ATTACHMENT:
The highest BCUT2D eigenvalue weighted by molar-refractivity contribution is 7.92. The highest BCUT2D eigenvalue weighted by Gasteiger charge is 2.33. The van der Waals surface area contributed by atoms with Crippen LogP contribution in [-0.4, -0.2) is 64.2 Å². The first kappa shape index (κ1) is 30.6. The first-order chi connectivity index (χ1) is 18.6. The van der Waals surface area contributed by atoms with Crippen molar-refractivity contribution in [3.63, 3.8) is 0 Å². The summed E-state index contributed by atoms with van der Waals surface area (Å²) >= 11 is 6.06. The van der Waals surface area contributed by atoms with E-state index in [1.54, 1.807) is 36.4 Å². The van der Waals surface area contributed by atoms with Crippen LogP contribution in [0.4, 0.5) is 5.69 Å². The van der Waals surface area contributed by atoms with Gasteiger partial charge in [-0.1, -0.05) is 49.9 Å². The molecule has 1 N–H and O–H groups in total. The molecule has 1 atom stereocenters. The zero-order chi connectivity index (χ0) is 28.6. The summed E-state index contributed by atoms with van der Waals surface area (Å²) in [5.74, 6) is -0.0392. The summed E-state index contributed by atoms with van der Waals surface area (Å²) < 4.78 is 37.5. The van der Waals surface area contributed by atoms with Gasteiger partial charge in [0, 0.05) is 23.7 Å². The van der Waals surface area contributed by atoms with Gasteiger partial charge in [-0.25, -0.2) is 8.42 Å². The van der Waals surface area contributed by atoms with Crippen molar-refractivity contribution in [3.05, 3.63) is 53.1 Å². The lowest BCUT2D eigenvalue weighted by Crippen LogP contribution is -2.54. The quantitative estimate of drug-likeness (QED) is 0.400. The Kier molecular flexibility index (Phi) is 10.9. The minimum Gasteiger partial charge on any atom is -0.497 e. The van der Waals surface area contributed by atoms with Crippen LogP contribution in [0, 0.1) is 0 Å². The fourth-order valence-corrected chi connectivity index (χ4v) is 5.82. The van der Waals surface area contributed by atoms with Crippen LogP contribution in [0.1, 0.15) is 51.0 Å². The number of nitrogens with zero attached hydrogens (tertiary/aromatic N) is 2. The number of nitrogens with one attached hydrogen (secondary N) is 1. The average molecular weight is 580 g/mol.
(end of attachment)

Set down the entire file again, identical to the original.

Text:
The highest BCUT2D eigenvalue weighted by molar-refractivity contribution is 7.92. The highest BCUT2D eigenvalue weighted by Gasteiger charge is 2.33. The van der Waals surface area contributed by atoms with Crippen LogP contribution in [-0.4, -0.2) is 64.2 Å². The first kappa shape index (κ1) is 30.6. The first-order chi connectivity index (χ1) is 18.6. The van der Waals surface area contributed by atoms with Crippen molar-refractivity contribution in [3.63, 3.8) is 0 Å². The summed E-state index contributed by atoms with van der Waals surface area (Å²) >= 11 is 6.06. The van der Waals surface area contributed by atoms with E-state index in [1.54, 1.807) is 36.4 Å². The van der Waals surface area contributed by atoms with Crippen LogP contribution in [0.4, 0.5) is 5.69 Å². The van der Waals surface area contributed by atoms with Gasteiger partial charge in [-0.1, -0.05) is 49.9 Å². The molecule has 1 N–H and O–H groups in total. The molecule has 1 atom stereocenters. The zero-order chi connectivity index (χ0) is 28.6. The summed E-state index contributed by atoms with van der Waals surface area (Å²) in [5.74, 6) is -0.0392. The summed E-state index contributed by atoms with van der Waals surface area (Å²) < 4.78 is 37.5. The van der Waals surface area contributed by atoms with Gasteiger partial charge in [0, 0.05) is 23.7 Å². The van der Waals surface area contributed by atoms with Gasteiger partial charge in [-0.25, -0.2) is 8.42 Å². The van der Waals surface area contributed by atoms with Crippen molar-refractivity contribution in [3.05, 3.63) is 53.1 Å². The lowest BCUT2D eigenvalue weighted by Crippen LogP contribution is -2.54. The quantitative estimate of drug-likeness (QED) is 0.400. The Kier molecular flexibility index (Phi) is 10.9. The minimum Gasteiger partial charge on any atom is -0.497 e. The van der Waals surface area contributed by atoms with Crippen LogP contribution in [0, 0.1) is 0 Å². The fourth-order valence-corrected chi connectivity index (χ4v) is 5.82. The van der Waals surface area contributed by atoms with Crippen LogP contribution in [0.1, 0.15) is 51.0 Å². The number of nitrogens with zero attached hydrogens (tertiary/aromatic N) is 2. The number of nitrogens with one attached hydrogen (secondary N) is 1. The average molecular weight is 580 g/mol.